Back when I started my television reporting career in Southeast Georgia, I covered preparations for Hurricane Edouard. Officials told residents living near the Atlantic to evacuate. When some refused, they were asked for their next of kin.
At the time, I thought it was cruel to suggest to those residents that death was imminent.
While watching minute by minute coverage of Hurricane Ike barreling toward the Gulf Coast, one of the cable news channels showed streaming video of a group of people partying at the Poop Deck, a bar in Galveston, Texas. The visibly-annoyed anchor told group that the National Weather Service said they were absolutely going to die. The group didn't care; they just continued partying. One girl even chugged a bottle of liquor.
News 9's Kelly Ogle is now in the Gulf covering Hurricane Ike. He and the news crew had to move twice because of rising flood waters. That's why I couldn't believe those people would thumb their noses at the NWS and Mother Nature. Aside from their family members who would almost certainly grieve over their untimely deaths, no consideration was given for the servicemen and first-responders who would be put in harm's way, because of their proclivity for partying.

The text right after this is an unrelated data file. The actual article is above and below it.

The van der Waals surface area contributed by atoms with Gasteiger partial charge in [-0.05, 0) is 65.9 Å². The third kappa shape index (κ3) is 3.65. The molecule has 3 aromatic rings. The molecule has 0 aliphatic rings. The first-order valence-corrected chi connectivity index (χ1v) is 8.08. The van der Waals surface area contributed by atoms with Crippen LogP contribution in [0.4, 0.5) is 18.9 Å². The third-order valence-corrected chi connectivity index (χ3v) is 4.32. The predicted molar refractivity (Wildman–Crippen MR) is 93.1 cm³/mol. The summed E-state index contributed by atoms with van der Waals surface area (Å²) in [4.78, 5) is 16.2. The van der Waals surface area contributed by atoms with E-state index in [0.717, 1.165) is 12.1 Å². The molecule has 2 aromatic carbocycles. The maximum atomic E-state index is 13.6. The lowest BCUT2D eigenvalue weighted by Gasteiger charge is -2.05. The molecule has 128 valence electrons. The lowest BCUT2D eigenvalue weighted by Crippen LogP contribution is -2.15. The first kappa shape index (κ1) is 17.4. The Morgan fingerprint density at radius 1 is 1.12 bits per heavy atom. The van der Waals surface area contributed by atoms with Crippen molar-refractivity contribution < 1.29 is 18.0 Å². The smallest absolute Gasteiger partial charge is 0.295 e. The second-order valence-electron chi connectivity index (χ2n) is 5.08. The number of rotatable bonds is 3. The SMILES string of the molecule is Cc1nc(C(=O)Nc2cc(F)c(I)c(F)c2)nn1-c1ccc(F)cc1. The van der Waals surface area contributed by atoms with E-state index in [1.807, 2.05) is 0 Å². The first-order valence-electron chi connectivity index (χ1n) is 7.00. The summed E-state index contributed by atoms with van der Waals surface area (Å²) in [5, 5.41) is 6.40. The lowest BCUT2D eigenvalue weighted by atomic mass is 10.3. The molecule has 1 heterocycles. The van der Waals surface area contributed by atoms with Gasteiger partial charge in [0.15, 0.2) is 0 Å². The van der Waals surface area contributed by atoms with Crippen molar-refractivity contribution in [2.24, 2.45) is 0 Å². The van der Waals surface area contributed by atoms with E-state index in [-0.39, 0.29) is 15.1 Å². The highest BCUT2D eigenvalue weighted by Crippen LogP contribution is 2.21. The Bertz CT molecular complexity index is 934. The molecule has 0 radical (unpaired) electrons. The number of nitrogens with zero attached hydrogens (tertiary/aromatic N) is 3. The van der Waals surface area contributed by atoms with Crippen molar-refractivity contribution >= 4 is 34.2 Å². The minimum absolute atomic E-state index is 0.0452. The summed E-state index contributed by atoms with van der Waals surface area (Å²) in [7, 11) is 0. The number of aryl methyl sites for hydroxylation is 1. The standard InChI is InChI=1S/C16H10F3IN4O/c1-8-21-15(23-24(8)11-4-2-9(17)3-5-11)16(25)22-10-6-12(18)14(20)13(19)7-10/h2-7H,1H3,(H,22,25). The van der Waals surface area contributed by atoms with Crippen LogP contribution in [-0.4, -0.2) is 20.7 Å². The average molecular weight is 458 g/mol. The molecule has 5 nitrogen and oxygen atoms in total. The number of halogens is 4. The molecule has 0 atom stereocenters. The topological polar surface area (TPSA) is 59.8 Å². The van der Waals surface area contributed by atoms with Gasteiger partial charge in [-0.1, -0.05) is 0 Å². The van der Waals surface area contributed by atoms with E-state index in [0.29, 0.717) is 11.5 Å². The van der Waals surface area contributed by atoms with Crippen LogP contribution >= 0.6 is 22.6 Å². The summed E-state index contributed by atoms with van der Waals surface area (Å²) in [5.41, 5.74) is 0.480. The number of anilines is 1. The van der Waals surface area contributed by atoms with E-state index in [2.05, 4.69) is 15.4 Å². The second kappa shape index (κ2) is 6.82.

I interviewed Max Mayfield, former head of the National Hurricane Center, in 2006, one year after Katrina slammed into the Gulf. He was still in disbelief that most Americans living in that area did not have a hurricane evacuation plan.
I wonder what he would say about that reckless group.